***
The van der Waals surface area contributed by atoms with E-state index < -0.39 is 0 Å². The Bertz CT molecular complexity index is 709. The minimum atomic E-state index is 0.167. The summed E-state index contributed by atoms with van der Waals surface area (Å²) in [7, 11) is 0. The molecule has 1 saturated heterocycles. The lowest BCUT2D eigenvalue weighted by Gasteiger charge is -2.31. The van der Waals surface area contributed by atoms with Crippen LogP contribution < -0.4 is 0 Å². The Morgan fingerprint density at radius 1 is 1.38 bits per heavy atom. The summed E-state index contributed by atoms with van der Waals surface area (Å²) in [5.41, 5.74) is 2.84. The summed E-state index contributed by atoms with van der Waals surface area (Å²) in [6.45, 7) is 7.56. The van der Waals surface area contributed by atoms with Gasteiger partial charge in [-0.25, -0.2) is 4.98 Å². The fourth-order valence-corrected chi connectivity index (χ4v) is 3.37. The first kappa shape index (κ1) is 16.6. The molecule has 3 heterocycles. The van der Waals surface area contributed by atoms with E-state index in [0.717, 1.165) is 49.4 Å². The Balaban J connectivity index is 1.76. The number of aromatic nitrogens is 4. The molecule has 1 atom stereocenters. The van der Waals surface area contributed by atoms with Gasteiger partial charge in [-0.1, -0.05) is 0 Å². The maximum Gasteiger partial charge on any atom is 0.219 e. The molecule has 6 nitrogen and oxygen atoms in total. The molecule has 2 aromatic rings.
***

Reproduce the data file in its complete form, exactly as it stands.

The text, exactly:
The van der Waals surface area contributed by atoms with E-state index < -0.39 is 0 Å². The Bertz CT molecular complexity index is 709. The minimum atomic E-state index is 0.167. The summed E-state index contributed by atoms with van der Waals surface area (Å²) in [7, 11) is 0. The molecule has 1 saturated heterocycles. The lowest BCUT2D eigenvalue weighted by Gasteiger charge is -2.31. The van der Waals surface area contributed by atoms with Crippen LogP contribution < -0.4 is 0 Å². The Morgan fingerprint density at radius 1 is 1.38 bits per heavy atom. The summed E-state index contributed by atoms with van der Waals surface area (Å²) in [5.41, 5.74) is 2.84. The summed E-state index contributed by atoms with van der Waals surface area (Å²) in [6.45, 7) is 7.56. The van der Waals surface area contributed by atoms with Gasteiger partial charge in [-0.25, -0.2) is 4.98 Å². The fourth-order valence-corrected chi connectivity index (χ4v) is 3.37. The first kappa shape index (κ1) is 16.6. The molecule has 3 heterocycles. The van der Waals surface area contributed by atoms with E-state index in [0.717, 1.165) is 49.4 Å². The Balaban J connectivity index is 1.76. The number of aromatic nitrogens is 4. The molecule has 1 atom stereocenters. The van der Waals surface area contributed by atoms with Gasteiger partial charge in [-0.1, -0.05) is 0 Å². The maximum Gasteiger partial charge on any atom is 0.219 e. The molecule has 6 nitrogen and oxygen atoms in total. The molecule has 2 aromatic rings.